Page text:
I am making a memory editor for an application written in Python. I've successfully grabbed the memory data from the target process using OpenProcess and ReadProcessMemory functions from the kernel32.dll. Once i have the data i manipulate it accordingly using python, and i pass it into a gui that i've created.

What i want to do is this: Because the data that i grab contain static memory addresses, and there is no other way to write back to memory without calling WriteProcessMemory again, i thought of creating pointers that point directly to the static memory addresses so that with some tweaks in the gui, the values will get immediately back in memory.

I tried to do this using ctypes cast function, which successfully creates the pointer (at least it does not spawn any error) but when i am trying to get the pointer contents, python crashes, so the only logical explanation is that the python script does not have direct access to the process memory space in order to load the data.

Because of my lack of experience on the matter, i have no idea what i can do to make this possible. Is this where dll injection comes in handy? My only other option is to store the memory data as a file object in python, don't make use of the static pointers (that means a lot of conversions), make my changes and put the data back using WriteProcessMemory.

Any help is highly appreciated

2 Answers 2


Memory in almost all modern OSes is virtualized, which means each process has its own address space. This means that the same addresses holds a different value in your python program than it holds in your debugee.

So, the only way to patch that memory is WriteProcessMemory, there's no way to access the memory of your debugee with any kind of pointer.

If you inject a DLL into the debugged process, that DLL could access the memory of that process directly, however, this still leaves you with the problem of how to communicate with the DLL, since you can't just call any functions in it if it's not in your process space. Combined with all other problems this may cause, i'd strongly recommend against that.

  • Thanks a lot for your answer, but i have a question. Since each process has its own address space, this means that python shouldn't crash when i am requesting a value on a specific address. It should have just returned another value. Can you explain what's exactly going on and python crashes?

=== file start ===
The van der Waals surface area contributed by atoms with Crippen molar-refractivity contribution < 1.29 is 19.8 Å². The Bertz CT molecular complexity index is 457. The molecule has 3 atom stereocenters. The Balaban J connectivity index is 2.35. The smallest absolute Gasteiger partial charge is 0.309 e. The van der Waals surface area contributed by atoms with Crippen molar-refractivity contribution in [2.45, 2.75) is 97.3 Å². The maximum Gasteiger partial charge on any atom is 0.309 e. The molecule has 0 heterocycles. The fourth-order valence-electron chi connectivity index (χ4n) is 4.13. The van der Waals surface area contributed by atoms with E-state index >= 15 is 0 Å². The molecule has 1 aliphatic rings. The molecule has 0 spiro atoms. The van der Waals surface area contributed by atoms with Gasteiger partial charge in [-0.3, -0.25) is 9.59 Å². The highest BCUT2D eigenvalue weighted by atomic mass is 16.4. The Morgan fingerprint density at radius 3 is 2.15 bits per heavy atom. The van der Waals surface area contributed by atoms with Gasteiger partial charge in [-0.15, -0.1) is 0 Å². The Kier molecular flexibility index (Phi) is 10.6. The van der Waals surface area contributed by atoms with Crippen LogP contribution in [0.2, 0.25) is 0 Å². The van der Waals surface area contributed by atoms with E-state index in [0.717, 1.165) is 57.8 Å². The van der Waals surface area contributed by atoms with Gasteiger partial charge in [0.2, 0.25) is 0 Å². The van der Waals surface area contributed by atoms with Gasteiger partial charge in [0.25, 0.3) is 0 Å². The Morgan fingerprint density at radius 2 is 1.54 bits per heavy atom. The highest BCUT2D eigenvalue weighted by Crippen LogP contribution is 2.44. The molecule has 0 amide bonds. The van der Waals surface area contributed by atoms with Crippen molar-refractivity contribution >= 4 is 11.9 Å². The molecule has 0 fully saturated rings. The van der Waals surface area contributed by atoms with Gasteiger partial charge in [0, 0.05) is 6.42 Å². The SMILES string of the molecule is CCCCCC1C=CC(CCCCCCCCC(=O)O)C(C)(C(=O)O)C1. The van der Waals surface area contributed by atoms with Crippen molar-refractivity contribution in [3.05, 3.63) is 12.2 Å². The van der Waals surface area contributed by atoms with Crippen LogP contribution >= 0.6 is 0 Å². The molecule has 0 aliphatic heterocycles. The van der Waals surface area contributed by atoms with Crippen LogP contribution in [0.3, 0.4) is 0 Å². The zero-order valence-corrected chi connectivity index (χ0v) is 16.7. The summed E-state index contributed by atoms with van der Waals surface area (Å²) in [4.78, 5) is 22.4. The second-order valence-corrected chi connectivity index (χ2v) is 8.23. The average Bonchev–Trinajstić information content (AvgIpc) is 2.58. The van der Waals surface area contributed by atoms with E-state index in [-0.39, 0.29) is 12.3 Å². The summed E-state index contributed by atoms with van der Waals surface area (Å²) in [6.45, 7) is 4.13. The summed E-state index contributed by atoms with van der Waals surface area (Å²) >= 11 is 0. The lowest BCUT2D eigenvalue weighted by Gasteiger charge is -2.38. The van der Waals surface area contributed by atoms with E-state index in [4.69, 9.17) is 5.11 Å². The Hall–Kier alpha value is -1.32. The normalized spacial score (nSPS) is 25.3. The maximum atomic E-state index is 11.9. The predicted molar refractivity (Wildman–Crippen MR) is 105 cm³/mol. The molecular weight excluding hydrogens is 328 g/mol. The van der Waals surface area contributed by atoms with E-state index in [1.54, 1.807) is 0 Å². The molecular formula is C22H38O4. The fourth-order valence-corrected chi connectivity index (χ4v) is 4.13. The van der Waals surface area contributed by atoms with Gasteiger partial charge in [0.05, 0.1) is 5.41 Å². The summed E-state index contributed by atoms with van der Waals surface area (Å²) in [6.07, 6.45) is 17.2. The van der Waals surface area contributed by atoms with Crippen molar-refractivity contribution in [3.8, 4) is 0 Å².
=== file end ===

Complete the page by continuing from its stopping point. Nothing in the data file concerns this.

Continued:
– Greg
    Jun 24, 2015 at 14:51
  • Likely because you're trying to read memory that isn't mapped/allocated in the Python process's address space. Jun 24, 2015 at 15:12
  • So virtually there is the maximum page size available to the process, but its actual size and use come from whatever has already been allocated in there?
    – Greg
    Jun 25, 2015 at 14:23
  • The whole address space (4 GB in a 32 bit OS) is divided into many small pages (typically 4KB-64KB). Each of these pages can be mapped to something in real RAM (code, data, stack, a file your program has open), something that could be in RAM but has been swapped out to the paging file, or nothing at all. The pages at the same address in different processes normally refer to something different, but there are exceptions, like two processes sharing the code section of a DLL. Jun 26, 2015 at 6:27

By design in Windows, each process have their own virtual address space, thus you can't create a pointer to another process memory if it hasn't been created specifically as a shared memory, that's why RPM/WPM exist.

On the other hand, DLL injection allows you to inject your code in a target process, so you can access directly to the target process memory. It is certainly the most performant way to access data, however you'll have to code an interface if you want to export the data to the outside (socket, shared memory, whatever). Basically, you'll have to do what RPM/WPM do for you.

In my opinion, RPM/WPM should be enough for what you need, you can call it multiple times per second without much trouble.

  • Thanks for your answer mate, i guess RPM/WPM is with what i'll go for now.
    – Greg
    Jun 24, 2015 at 14:57

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